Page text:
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State of the Union: Fact-checking Obama's speech

State of the Union: Fact-checking Obama's speech

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Published by - michael -
President Obama focused about 80% of his State of the Union Address on the economy, offering proposals designed to create jobs, make the United States more competitive with other developed nations and reduce future budget deficits. Those goals can conflict, however.
President Obama focused about 80% of his State of the Union Address on the economy, offering proposals designed to create jobs, make the United States more competitive with other developed nations and reduce future budget deficits. Those goals can conflict, however.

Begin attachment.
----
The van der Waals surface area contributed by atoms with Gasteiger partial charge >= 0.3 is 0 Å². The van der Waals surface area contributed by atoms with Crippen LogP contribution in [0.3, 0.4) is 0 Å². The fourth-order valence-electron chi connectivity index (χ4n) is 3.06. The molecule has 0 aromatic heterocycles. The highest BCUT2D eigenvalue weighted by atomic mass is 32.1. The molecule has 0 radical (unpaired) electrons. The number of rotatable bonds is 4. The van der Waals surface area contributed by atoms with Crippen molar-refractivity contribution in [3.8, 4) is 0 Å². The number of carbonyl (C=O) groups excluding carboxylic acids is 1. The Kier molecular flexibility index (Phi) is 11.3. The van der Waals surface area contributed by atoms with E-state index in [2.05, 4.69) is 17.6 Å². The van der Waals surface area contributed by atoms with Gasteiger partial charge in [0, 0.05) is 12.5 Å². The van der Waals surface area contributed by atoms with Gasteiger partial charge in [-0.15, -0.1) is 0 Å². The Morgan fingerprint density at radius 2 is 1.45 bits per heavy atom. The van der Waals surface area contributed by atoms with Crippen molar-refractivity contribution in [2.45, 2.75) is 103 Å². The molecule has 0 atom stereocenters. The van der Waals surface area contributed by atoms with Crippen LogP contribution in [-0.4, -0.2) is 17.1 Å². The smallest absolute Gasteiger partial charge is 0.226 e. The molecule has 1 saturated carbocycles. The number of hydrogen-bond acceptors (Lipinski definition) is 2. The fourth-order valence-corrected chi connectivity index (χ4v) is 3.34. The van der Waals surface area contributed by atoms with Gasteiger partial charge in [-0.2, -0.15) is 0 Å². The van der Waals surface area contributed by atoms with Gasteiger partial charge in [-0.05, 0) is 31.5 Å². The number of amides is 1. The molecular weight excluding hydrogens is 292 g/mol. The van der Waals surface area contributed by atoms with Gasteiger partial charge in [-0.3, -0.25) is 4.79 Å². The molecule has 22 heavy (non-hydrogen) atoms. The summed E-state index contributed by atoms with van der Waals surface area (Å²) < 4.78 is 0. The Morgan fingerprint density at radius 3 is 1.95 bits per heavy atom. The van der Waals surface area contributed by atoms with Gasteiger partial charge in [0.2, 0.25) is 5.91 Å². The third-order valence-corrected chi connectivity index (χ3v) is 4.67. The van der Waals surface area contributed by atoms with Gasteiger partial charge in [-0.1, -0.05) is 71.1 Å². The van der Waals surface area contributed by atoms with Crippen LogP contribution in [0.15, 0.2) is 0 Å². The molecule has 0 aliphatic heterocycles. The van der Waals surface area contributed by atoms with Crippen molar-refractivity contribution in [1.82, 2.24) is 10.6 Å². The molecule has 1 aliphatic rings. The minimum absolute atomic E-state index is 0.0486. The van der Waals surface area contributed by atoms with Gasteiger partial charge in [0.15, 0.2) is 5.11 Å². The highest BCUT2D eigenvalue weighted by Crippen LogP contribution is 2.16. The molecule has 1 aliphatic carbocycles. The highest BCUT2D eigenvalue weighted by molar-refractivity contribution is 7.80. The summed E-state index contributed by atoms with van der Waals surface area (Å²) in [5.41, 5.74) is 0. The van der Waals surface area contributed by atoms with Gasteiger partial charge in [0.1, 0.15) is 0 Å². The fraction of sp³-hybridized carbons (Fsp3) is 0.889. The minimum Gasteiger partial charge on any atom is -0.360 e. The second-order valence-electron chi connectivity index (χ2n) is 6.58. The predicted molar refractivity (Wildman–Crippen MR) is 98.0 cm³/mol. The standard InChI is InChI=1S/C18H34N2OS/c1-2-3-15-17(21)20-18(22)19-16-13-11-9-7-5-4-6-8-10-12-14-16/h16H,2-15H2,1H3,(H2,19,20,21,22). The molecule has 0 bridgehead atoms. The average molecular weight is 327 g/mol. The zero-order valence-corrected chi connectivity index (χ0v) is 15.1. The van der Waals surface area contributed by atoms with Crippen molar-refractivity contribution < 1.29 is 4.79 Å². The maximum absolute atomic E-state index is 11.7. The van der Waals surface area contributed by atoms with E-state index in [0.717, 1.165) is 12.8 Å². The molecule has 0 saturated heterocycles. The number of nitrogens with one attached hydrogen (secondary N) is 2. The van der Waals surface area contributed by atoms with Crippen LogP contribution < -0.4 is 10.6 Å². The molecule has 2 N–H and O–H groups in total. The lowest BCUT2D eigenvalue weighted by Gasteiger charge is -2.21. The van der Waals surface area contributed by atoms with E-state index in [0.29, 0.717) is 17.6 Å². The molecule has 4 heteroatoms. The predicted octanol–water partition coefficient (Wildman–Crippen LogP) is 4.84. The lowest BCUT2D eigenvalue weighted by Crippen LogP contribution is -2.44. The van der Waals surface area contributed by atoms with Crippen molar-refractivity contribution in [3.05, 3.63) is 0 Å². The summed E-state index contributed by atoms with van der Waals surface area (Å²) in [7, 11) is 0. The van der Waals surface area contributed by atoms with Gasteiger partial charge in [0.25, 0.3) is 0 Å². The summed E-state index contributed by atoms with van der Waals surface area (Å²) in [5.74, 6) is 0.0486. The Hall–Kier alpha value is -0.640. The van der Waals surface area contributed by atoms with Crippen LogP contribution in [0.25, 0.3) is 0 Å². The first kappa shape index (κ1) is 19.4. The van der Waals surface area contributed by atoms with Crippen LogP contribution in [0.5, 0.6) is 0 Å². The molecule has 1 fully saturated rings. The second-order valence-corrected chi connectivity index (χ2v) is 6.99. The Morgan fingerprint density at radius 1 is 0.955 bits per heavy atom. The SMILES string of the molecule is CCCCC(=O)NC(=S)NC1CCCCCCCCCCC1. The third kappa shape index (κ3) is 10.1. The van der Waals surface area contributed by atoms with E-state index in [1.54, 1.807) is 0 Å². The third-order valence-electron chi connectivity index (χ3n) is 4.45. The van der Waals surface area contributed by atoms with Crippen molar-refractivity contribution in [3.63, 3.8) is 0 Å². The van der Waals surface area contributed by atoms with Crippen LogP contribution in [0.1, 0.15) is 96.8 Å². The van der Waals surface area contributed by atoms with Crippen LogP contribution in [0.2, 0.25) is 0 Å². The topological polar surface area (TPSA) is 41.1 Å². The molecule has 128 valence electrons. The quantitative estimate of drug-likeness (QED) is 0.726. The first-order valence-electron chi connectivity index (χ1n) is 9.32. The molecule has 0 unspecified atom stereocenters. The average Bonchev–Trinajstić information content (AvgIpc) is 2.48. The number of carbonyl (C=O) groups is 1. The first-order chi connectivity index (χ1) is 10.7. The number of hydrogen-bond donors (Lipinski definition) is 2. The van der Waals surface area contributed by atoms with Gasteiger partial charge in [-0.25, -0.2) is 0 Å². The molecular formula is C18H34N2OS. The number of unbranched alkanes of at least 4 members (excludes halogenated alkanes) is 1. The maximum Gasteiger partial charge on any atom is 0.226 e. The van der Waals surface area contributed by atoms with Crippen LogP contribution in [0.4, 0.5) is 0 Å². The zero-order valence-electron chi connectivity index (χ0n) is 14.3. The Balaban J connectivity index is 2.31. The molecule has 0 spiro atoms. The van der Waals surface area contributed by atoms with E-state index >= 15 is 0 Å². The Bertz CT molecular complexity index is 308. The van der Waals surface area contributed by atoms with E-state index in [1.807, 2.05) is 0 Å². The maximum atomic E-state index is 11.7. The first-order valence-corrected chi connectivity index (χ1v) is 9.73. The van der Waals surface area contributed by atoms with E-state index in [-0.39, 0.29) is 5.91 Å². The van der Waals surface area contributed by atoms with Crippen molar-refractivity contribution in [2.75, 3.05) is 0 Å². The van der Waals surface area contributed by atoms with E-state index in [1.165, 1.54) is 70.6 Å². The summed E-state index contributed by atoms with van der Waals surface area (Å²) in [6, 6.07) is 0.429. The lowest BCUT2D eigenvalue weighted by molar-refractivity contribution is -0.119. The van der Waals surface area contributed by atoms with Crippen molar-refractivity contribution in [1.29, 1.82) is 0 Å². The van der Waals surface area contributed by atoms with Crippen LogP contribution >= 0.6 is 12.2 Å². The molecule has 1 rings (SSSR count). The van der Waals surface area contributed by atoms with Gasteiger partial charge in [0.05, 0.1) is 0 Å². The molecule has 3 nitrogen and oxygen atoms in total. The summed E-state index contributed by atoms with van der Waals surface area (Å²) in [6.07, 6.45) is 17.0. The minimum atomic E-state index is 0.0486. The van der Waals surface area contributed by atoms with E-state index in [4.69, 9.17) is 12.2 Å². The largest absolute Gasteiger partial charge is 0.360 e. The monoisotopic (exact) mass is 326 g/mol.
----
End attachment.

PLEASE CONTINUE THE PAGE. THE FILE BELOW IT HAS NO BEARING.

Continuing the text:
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Published by: - michael - on Jan 27, 2011
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01/27/2011

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State of the Union: Fact-checking Obama's speech
By Richard Wolf and Gregory Korte,
USA TODAY
Tuesday, January 25, 2011
President Obama focused about 80% of his State of theUnion Address on the economy, offering proposalsdesigned to create jobs, make the United States morecompetitive with other developed nations and reducefuture budget deficits. Those goals can conflict, however.Here's a look behind the rhetoric:
Statement:
"Cutting the deficit by gutting our investments in innovationand education is like lightening an overloaded airplane byremoving its engine. It may make you feel like you're flyinghigh at first, but it won't take long before you'll feel theimpact."
• Reality check: